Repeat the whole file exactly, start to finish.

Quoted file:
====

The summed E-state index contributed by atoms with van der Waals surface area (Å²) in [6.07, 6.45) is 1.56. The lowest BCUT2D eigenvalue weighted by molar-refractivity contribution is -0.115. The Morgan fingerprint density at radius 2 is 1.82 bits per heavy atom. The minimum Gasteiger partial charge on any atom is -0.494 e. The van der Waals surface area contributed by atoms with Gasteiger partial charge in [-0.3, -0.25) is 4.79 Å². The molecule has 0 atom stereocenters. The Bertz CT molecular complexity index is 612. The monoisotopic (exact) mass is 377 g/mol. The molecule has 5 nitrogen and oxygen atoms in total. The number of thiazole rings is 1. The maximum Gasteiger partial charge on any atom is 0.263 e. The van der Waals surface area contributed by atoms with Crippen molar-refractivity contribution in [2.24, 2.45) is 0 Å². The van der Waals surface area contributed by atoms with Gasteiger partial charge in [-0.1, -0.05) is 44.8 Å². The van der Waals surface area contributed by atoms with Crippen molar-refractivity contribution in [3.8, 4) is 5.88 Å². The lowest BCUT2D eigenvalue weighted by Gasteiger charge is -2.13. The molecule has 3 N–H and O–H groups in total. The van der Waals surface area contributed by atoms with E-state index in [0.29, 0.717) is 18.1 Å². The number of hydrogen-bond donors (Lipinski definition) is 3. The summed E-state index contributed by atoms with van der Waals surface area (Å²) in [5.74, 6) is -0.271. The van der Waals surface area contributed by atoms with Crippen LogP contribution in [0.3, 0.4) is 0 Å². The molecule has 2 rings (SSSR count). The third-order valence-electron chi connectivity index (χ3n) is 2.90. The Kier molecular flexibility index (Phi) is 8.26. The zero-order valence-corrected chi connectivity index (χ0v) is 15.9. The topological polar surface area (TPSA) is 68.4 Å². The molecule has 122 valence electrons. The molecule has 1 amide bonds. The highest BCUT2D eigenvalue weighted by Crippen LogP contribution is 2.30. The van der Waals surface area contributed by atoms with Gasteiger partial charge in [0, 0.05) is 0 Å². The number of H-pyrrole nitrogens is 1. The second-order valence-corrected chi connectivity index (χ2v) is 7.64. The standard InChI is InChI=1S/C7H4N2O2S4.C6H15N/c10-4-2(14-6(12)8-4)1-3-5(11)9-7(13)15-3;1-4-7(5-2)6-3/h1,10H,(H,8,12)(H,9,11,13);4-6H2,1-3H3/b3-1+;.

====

The summed E-state index contributed by atoms with van der Waals surface area (Å²) in [6.07, 6.45) is 1.56. The lowest BCUT2D eigenvalue weighted by molar-refractivity contribution is -0.115. The Morgan fingerprint density at radius 2 is 1.82 bits per heavy atom. The minimum Gasteiger partial charge on any atom is -0.494 e. The van der Waals surface area contributed by atoms with Gasteiger partial charge in [-0.3, -0.25) is 4.79 Å². The molecule has 0 atom stereocenters. The Bertz CT molecular complexity index is 612. The monoisotopic (exact) mass is 377 g/mol. The molecule has 5 nitrogen and oxygen atoms in total. The number of thiazole rings is 1. The maximum Gasteiger partial charge on any atom is 0.263 e. The van der Waals surface area contributed by atoms with Crippen molar-refractivity contribution in [2.24, 2.45) is 0 Å². The van der Waals surface area contributed by atoms with Gasteiger partial charge in [-0.1, -0.05) is 44.8 Å². The van der Waals surface area contributed by atoms with Crippen molar-refractivity contribution in [3.8, 4) is 5.88 Å². The lowest BCUT2D eigenvalue weighted by Gasteiger charge is -2.13. The molecule has 3 N–H and O–H groups in total. The van der Waals surface area contributed by atoms with E-state index in [0.29, 0.717) is 18.1 Å². The number of hydrogen-bond donors (Lipinski definition) is 3. The summed E-state index contributed by atoms with van der Waals surface area (Å²) in [5.74, 6) is -0.271. The van der Waals surface area contributed by atoms with Crippen LogP contribution in [0.3, 0.4) is 0 Å². The molecule has 2 rings (SSSR count). The third-order valence-electron chi connectivity index (χ3n) is 2.90. The Kier molecular flexibility index (Phi) is 8.26. The zero-order valence-corrected chi connectivity index (χ0v) is 15.9. The topological polar surface area (TPSA) is 68.4 Å². The molecule has 122 valence electrons. The molecule has 1 amide bonds. The highest BCUT2D eigenvalue weighted by Crippen LogP contribution is 2.30. The van der Waals surface area contributed by atoms with Gasteiger partial charge in [0, 0.05) is 0 Å². The number of H-pyrrole nitrogens is 1. The second-order valence-corrected chi connectivity index (χ2v) is 7.64. The standard InChI is InChI=1S/C7H4N2O2S4.C6H15N/c10-4-2(14-6(12)8-4)1-3-5(11)9-7(13)15-3;1-4-7(5-2)6-3/h1,10H,(H,8,12)(H,9,11,13);4-6H2,1-3H3/b3-1+;.